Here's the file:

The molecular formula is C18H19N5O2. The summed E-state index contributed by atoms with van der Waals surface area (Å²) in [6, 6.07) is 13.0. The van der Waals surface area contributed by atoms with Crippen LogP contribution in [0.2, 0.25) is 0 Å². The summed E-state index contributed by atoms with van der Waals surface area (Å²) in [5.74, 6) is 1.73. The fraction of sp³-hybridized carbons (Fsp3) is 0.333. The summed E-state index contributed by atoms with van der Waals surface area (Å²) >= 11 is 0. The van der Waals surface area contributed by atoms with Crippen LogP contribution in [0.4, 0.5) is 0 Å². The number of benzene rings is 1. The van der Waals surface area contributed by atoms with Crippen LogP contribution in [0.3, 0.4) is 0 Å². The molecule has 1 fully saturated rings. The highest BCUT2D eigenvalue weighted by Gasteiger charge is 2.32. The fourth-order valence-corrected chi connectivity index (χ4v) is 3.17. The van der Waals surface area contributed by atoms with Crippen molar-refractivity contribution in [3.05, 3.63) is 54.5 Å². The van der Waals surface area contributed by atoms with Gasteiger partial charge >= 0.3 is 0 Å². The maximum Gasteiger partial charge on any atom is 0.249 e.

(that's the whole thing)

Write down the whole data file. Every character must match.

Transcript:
The molecular formula is C18H19N5O2. The summed E-state index contributed by atoms with van der Waals surface area (Å²) in [6, 6.07) is 13.0. The van der Waals surface area contributed by atoms with Crippen LogP contribution in [0.2, 0.25) is 0 Å². The summed E-state index contributed by atoms with van der Waals surface area (Å²) in [5.74, 6) is 1.73. The fraction of sp³-hybridized carbons (Fsp3) is 0.333. The summed E-state index contributed by atoms with van der Waals surface area (Å²) >= 11 is 0. The van der Waals surface area contributed by atoms with Crippen LogP contribution in [0.4, 0.5) is 0 Å². The number of benzene rings is 1. The van der Waals surface area contributed by atoms with Crippen LogP contribution in [0.3, 0.4) is 0 Å². The molecule has 1 fully saturated rings. The highest BCUT2D eigenvalue weighted by Gasteiger charge is 2.32. The fourth-order valence-corrected chi connectivity index (χ4v) is 3.17. The van der Waals surface area contributed by atoms with Crippen molar-refractivity contribution in [3.05, 3.63) is 54.5 Å². The van der Waals surface area contributed by atoms with Gasteiger partial charge >= 0.3 is 0 Å². The maximum Gasteiger partial charge on any atom is 0.249 e.